Nike buys sports prediction app Tally
The race is on among the world’s top sports and lifestyle players to acquire the latest app relevant to their market. A few weeks ago, Foot Locker acquired a stake in youth culture e-commerce and content platform Ntwrk. This week-end, US website TechCrunch, a specialist in digital technology, revealed that Nike has bought Seattle start-up TraceMe, which developed the Tally sports prediction app.
TraceMe was founded in 2017 by Seattle Seahawks superstar quarterback Russell Wilson, the US National Football League’s highest-paid player, and digital tech entrepreneur Jason LeeKeenan. Initially, TraceMe was conceived as an app which enabled sports stars to interact with their fans and generate digital content, potentially helping athletes to better manage their media exposure, and the commercial activity stemming from it, than via platforms like Instagram, Facebook or YouTube. The project attracted several investors in a funding round worth $9 million, which included Bezos Expeditions, the investment fund owned by Amazon's boss Jeff Bezos, and Chad Hurley, co-founder of YouTube. According to US media, last year TraceMe had a market value of $60 million.
A few months ago, TraceMe transitioned to a different model, developing Tally, an app enabling users to engage in sporting events by making live predictions about stats, scores and the outcome of individual plays. For example, as a basketball player is about to take a free throw, Tally users are able to predict whether they will score or not. The concept is attractive for sports teams, their sponsors, as well as broadcasters and fans. Among the latter, those most loyal and most accurate at predictions will earn rewards. Tally is a new marketing and commercial tool that leverages the kind of instant access provided by social media.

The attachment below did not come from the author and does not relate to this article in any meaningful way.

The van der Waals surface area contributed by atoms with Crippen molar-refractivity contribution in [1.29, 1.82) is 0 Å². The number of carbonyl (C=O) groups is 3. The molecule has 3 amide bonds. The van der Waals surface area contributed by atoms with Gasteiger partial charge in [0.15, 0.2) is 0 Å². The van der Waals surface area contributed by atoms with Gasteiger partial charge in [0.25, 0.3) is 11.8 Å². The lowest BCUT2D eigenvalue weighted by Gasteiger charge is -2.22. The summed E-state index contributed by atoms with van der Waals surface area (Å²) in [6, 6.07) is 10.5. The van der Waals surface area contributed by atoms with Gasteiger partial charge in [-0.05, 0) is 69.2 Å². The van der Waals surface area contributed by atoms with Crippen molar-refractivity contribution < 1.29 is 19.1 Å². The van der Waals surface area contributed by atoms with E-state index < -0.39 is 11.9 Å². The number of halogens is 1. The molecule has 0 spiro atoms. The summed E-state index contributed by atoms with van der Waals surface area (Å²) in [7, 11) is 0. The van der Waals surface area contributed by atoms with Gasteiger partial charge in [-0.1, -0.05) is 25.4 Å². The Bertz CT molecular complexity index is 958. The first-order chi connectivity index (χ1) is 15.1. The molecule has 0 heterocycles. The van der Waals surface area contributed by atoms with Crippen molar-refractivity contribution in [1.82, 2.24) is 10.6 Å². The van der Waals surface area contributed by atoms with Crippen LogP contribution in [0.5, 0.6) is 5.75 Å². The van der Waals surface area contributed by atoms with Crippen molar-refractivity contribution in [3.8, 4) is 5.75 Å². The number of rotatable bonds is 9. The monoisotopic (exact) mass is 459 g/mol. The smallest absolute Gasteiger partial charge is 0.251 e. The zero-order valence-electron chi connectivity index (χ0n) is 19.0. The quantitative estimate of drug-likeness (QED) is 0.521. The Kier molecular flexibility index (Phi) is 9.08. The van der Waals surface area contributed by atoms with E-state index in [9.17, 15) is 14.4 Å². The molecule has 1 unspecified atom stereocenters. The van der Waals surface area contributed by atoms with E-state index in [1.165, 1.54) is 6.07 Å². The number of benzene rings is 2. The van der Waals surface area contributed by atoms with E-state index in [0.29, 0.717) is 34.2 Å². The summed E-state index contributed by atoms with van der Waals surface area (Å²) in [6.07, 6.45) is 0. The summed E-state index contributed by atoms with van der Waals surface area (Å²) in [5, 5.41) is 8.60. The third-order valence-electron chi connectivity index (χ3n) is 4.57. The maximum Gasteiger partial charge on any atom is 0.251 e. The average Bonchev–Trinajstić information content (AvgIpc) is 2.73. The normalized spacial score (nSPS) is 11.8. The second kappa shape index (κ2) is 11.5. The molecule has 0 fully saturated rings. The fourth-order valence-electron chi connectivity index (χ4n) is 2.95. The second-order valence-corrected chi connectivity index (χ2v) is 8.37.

Nike now owns both apps developed by TraceMe and, according to TechCrunch, is especially interested in the area of direct relationships with athletes. In general, Nike is relying heavily on digital solutions to boost its business. Two years ago, its CEO Mark Parker announced the group wanted to limit to 40 the number of retail partners worldwide, and the share of Nike’s total sales accounted for by e-commerce is expected to rise from 15% to 30% in 2022.
Nike targets 30% e-tail sales share in 2022
Last July, Nike hired Ratnakar Lavu to lead its digital strategy, and is advancing by leaps and bounds in this field, notably via the SNEAKRS app, which allows customers to learn in advance about and register for upcoming new product drops. Nike has been a digital pioneer, having worked on several projects with Apple, and having staged one-off marketing operations too, as for example with Snapchat. Nike is keen to weave a close relationship with its digital customers, telling them stories, providing experiences and giving them a sense of exclusivity. On the performance side, it has deployed the Nike Run Club app, and surely the tools offered by TraceMe, both the sports prediction app and the means for fans to connect with star athletes, are extremely interesting for the US group as ways of driving traffic to its sites.
In the 2018-19 financial year, with the Nike, Jordan, Converse and Hurley brands, the US sports giant generated a revenue of $39.1 billion, and indicated that online sales grew by 35% over the previous financial year.
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